Sign up for personal training / sports training by emailing cardiotrek@gmail.com.

Archery Hindsight 2020

(Also my face when I see someone making a mistake.)
You know the phrase "Hindsight is 20/20"?

It means that after you do something you can look back on what you did and determine your mistakes. Assuming that you witnessed what you did wrong in the first place.

With respect to archery hindsight is something you do after every shot, but there is a few tricks to it.

#1. You have to know what to look for.

#2. You have to know how to fix your mistakes before doing the next shot.

#3. Knowing what mistakes you are doing and how to fix them is very difficult without an archery instructor (or possibly an archery how to book).

#4. How to spot your good habits that you should keep doing.

A person who is trying to teach themselves archery has several main areas they are going to struggle with. Whenever they make a mistake (or multiple mistakes at once) they don't immediately know what they did wrong. Yes, they will recognize they missed the target, but they won't know WHY they missed the target. Or the multiple whys they missed the target if they did multiple things wrong. Having an archery instructor is a bit like having a spotter while weightlifting. They can spot when you are doing something wrong and can immediately help you.

Thus having an archery instructor is incredibly valuable because they can watch and spot your mistakes while you are doing them and (hopefully) correct the mistakes before they happen. Then by practicing and perfecting proper archery form the new archer gets better and eventually becomes an intermediate archer ready for new challenges.

Even by some chance an archer who is teaching themselves realizes what mistake they are doing they don't necessarily know the best way to fix the mistake so they can replace their bad habits with good habits. Thus the archery instructor, or at very least an archery how to book, becomes very useful.

This goes double for also spotting your good habits. Beginner archers will have a tough time recognizing their bad habits, but they also won't know what things they are doing correctly either. Imagine for a moment fixing one bad habit, but then stopping a good habit and replacing it with a different bad habit. An archery instructor will notice this sudden change. eg. Lets say the student is very good at placing their feet in the proper position and reaching full draw, but they suffer from plucking the bow string during releases. Imagine they fix the plucking problem, but then become sloppy about their footing and full draws. They would just start making brand new mistakes and not know why they suddenly became worse at archery. This is where an archery instructor becomes a benefit because they will spot the change immediately and work to fix the student's footing and make sure they are full drawing the bow.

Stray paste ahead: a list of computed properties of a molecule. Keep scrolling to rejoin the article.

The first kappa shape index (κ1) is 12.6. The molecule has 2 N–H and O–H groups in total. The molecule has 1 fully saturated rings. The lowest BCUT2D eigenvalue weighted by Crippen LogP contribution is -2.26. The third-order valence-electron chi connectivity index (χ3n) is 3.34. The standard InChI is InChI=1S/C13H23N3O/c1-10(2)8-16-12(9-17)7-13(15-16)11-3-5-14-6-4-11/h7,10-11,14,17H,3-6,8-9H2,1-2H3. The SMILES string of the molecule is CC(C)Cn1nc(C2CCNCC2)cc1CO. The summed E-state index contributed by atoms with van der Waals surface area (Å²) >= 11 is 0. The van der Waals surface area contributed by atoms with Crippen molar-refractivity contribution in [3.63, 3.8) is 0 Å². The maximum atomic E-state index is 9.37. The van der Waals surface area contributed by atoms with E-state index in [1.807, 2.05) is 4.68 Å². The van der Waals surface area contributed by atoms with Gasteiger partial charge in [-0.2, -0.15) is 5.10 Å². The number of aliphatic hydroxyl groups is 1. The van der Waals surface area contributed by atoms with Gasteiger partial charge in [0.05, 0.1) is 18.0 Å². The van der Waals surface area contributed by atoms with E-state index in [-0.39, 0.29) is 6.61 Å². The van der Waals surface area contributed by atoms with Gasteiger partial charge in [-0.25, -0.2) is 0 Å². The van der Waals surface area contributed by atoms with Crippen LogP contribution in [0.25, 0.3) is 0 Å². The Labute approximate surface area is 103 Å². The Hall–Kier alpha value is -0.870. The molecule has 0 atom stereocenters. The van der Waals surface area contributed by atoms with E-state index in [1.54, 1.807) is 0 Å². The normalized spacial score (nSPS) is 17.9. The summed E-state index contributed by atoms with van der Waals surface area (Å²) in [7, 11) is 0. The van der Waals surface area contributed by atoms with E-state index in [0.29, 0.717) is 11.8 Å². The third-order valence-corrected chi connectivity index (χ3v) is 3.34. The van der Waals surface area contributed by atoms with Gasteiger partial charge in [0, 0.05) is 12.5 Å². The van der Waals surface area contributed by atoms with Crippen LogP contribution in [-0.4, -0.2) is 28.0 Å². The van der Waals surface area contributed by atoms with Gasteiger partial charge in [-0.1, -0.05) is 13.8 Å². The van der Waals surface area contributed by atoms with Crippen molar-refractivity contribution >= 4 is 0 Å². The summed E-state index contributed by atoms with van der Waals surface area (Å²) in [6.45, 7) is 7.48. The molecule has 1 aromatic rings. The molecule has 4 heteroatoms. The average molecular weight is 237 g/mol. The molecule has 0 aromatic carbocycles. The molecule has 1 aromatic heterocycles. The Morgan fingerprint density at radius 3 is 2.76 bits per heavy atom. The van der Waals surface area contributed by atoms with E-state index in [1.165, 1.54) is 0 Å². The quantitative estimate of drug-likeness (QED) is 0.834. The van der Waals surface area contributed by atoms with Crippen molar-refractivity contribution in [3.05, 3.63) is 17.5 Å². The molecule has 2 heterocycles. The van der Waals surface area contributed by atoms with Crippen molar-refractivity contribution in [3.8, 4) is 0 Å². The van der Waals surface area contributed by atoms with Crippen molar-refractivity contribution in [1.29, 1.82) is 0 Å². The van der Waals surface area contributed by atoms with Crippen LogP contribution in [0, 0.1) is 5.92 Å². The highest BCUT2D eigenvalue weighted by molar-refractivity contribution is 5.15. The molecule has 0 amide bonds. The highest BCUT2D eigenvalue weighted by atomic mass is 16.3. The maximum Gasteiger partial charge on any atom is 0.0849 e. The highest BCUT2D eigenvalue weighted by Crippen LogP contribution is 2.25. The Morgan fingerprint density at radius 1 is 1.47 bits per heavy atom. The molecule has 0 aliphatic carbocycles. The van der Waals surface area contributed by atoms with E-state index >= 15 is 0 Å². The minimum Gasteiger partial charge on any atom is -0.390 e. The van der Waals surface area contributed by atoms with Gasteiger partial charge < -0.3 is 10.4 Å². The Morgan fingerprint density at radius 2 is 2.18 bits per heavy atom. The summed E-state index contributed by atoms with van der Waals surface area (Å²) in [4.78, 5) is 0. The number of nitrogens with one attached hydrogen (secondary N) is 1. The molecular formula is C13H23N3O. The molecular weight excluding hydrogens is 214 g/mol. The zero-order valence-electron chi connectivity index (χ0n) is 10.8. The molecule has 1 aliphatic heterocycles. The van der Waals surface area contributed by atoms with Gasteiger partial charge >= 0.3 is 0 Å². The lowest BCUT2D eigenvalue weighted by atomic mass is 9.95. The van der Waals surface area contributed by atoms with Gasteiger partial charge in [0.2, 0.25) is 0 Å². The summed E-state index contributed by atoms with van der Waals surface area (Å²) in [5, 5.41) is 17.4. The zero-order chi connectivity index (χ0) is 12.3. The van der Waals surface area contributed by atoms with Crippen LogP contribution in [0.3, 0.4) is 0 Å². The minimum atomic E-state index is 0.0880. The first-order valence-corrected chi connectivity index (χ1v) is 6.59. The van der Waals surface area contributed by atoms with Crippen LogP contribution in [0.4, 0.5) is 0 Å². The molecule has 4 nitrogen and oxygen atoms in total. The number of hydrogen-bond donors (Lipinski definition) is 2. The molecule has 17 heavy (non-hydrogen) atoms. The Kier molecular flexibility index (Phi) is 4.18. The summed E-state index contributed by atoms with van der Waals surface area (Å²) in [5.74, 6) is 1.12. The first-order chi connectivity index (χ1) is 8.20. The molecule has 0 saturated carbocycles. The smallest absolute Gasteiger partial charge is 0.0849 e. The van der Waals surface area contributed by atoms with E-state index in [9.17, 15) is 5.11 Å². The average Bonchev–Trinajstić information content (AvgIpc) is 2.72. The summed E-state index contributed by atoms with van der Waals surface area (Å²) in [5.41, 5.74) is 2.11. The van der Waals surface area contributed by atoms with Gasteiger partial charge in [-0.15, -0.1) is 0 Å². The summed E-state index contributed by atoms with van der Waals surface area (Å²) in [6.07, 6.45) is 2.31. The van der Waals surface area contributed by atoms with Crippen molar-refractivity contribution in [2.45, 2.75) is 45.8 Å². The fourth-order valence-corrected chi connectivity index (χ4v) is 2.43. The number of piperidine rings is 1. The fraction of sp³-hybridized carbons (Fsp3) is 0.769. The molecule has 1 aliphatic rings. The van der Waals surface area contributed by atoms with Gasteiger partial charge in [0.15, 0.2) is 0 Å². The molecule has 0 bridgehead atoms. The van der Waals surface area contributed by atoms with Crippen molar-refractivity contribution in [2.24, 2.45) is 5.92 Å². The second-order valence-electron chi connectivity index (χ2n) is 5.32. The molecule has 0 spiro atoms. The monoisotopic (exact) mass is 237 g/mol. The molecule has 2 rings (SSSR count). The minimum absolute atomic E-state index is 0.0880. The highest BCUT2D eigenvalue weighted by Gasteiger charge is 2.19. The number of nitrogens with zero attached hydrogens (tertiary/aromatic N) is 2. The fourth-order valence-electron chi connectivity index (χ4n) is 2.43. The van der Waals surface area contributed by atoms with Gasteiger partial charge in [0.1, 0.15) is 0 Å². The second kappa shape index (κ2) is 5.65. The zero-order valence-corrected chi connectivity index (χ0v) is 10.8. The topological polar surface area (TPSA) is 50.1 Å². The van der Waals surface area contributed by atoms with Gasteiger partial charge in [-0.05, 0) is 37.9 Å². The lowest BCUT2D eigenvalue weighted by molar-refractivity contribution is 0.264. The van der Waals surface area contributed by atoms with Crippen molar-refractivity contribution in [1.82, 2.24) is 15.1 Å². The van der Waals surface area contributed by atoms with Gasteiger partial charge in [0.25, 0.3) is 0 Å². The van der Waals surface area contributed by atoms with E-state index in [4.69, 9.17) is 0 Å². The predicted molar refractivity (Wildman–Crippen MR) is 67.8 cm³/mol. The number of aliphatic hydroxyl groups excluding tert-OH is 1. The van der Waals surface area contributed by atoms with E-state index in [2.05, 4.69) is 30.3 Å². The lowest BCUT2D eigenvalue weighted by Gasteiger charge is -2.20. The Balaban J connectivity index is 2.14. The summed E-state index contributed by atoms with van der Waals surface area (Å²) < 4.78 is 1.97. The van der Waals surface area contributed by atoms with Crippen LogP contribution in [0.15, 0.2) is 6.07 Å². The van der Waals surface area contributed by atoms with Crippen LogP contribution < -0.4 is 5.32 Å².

With respect to archery how to books they can make an excellent starting point for a new archer - provided you actually read it. Preferably from cover to cover, at least twice.

But even so a book is never going to be able to compete with the abundance of hands on teaching ability that an instructor can provide. Especially an experienced instructor who knows what they are teaching and how to teach it properly.

In April 2020 I will have been teaching archery for 11 years and practicing the sport for 31 years. I am frankly surprised that I turned archery into a career. Looking back with hindsight now I wish I had taken the sport more seriously when I was a teenager and during my 20s. I wish I had not waited until 2009 before I started taking it seriously.

So the lesson, the primary lesson for you the reader, is to take your activities seriously. Even if you just think it is a hobby for now, take a moment and consider what the future might hold. You might have a skill that you can hone over decades and become highly paid for. A skill you enjoy doing and would love to have it become a major part of your life.

Archery has become a major part of my life. A central part. Not just for me alone, but for my wife and son too. Archery has become a family activity for us. It is something I am very thankful for.

Which is part of hindsight too, I believe. To look back and not just recognize your mistakes, but also your blessings.


No comments:

Post a Comment

Comments containing links will be marked as spam and not approved. We moderate EVERY comment. Unmoderated comments are hidden until approved.

If you want better quality advertising, consider product reviews instead.

Looking to sign up for archery lessons, boxing lessons, swimming lessons, ice skating lessons or personal training sessions? Start by emailing cardiotrek@gmail.com and lets talk fitness!

Subscribe by Email

Followers

Popular Posts

Cardio Trek Posts